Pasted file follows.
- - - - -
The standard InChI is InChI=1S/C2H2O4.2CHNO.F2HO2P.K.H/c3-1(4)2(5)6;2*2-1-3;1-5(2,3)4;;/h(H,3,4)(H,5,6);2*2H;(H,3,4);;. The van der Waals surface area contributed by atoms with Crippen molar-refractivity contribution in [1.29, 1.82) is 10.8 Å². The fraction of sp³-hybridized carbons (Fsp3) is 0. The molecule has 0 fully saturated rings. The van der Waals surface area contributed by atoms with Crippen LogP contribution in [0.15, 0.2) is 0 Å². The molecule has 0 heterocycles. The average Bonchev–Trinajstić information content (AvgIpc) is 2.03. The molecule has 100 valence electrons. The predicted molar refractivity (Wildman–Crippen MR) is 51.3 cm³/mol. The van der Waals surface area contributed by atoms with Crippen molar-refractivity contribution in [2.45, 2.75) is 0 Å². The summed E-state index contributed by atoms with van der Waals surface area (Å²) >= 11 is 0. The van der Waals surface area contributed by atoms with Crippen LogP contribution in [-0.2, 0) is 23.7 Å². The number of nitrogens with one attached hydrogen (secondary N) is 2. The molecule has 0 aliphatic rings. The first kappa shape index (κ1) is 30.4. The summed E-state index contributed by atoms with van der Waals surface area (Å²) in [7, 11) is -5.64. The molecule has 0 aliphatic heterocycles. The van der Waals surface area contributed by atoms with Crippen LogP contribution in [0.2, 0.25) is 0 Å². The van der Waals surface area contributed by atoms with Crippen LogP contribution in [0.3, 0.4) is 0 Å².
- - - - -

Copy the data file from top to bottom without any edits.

The standard InChI is InChI=1S/C2H2O4.2CHNO.F2HO2P.K.H/c3-1(4)2(5)6;2*2-1-3;1-5(2,3)4;;/h(H,3,4)(H,5,6);2*2H;(H,3,4);;. The van der Waals surface area contributed by atoms with Crippen molar-refractivity contribution in [1.29, 1.82) is 10.8 Å². The fraction of sp³-hybridized carbons (Fsp3) is 0. The molecule has 0 fully saturated rings. The van der Waals surface area contributed by atoms with Crippen LogP contribution in [0.15, 0.2) is 0 Å². The molecule has 0 heterocycles. The average Bonchev–Trinajstić information content (AvgIpc) is 2.03. The molecule has 100 valence electrons. The predicted molar refractivity (Wildman–Crippen MR) is 51.3 cm³/mol. The van der Waals surface area contributed by atoms with Crippen molar-refractivity contribution in [2.45, 2.75) is 0 Å². The summed E-state index contributed by atoms with van der Waals surface area (Å²) >= 11 is 0. The van der Waals surface area contributed by atoms with Crippen LogP contribution in [-0.2, 0) is 23.7 Å². The number of nitrogens with one attached hydrogen (secondary N) is 2. The molecule has 0 aliphatic rings. The first kappa shape index (κ1) is 30.4. The summed E-state index contributed by atoms with van der Waals surface area (Å²) in [7, 11) is -5.64. The molecule has 0 aliphatic heterocycles. The van der Waals surface area contributed by atoms with Crippen LogP contribution in [0.2, 0.25) is 0 Å². The van der Waals surface area contributed by atoms with Crippen LogP contribution in [0.3, 0.4) is 0 Å².